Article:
WATERTOWN, NY — The Jefferson County Public Health Service (JCPHS) was notified by the New York State Department of Health that 1 more horse has tested positive for Eastern Equine Encephalitis (EEE, Triple E).
To date, a total of four horses have tested positive for EEE in the area of Perch Lake. Additionally, seven horses have died within the last 2 weeks with symptoms consistent with EEE – six of which were located in the Perch Lake area, and one near Redwood.
EEE is a very rare but serious disease caused by the bite of a mosquito. Mosquitoes infected with EEE virus (EEEV) can infect horses and other mammals, some birds, reptiles, amphibians and people.
About 5-10 EEE human cases are reported each year in the U.S. The risk of getting EEE is highest from late July through September. People at the greatest risk of developing severe disease are those over 50 years of age and younger than 15 years of age. There is no specific treatment available for EEE.
JCPHS will use aerial spraying to reduce the mosquitoes in the Perch Lake region. The spraying will take place on a date between August 19th- 26th. Spraying is dependent on weather. JCPHS will publicize the exact date as soon as it is determined. Aerial spraying is used effectively to control EEE in many areas of New York State. The spraying of Kontrol 30-30 will occur at dusk to target mosquitoes who are active at dusk and to reduce the chance of affecting beneficial insects. The spraying will not take place over open water. Efforts have been made to minimally impact residential areas and croplands. The areas targeted are the breeding and resting places of mosquitoes within the area where the horses have tested positive for EEE. A detailed map of the spray area and the product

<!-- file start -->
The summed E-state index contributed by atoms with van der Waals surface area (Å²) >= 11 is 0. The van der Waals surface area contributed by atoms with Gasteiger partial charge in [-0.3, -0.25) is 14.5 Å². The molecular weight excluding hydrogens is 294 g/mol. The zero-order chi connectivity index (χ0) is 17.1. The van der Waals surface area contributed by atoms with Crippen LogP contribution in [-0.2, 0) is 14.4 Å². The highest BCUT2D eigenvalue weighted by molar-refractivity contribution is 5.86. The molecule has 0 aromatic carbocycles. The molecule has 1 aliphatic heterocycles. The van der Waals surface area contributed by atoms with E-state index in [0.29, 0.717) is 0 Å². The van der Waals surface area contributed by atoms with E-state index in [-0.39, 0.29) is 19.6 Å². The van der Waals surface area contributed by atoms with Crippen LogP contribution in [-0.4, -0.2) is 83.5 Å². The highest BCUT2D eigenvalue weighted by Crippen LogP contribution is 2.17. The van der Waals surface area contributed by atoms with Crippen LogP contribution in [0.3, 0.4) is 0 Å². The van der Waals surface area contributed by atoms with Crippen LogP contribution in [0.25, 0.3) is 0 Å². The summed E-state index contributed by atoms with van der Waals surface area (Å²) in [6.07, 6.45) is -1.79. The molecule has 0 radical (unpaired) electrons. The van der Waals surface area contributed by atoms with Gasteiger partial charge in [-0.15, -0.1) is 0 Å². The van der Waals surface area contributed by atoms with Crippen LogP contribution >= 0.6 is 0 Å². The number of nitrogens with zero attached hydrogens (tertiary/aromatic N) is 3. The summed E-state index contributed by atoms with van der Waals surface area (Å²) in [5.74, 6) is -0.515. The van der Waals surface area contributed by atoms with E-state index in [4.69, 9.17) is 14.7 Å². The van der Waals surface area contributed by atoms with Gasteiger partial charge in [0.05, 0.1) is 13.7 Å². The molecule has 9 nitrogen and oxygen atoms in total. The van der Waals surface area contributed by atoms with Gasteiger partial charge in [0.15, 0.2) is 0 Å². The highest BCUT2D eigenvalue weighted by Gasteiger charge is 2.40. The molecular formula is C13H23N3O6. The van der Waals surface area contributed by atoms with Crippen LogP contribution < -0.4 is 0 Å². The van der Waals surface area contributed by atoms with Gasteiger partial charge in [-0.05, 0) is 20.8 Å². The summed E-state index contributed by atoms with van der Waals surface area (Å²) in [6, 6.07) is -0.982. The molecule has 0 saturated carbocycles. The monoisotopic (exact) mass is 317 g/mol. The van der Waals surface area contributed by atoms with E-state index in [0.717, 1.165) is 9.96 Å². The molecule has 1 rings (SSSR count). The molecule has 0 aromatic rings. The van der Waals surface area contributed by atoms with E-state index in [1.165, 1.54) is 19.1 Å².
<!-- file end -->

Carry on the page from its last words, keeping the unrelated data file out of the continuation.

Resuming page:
label are available on our website, www.jcphs.org.
You should continue to prevent mosquito bites by:
Wearing shoes and socks, long pants, and a long-sleeved shirt when outside for a long period.
Applying a mosquito repellent containing DEET, Picaridin, Oil of Lemon Eucalyptus, or
IR3535 is also recommended to prevent mosquito bites. (Do not put the repellent directly onto children. Put it on your hands and apply it to your child. Do not put insect repellent on your face. Wash skin and clothing after returning indoors. Follow label directions).
Repairing screens in your home so mosquitoes cannot enter.
Emptying and scrubbing, turning over, covering, or throwing out items that hold water, such as tires, buckets, planters, toys, pools, birdbaths, flowerpots, or trash containers. This eliminates places for mosquitoes to lay eggs.
If you have any questions, contact 315-786-3720.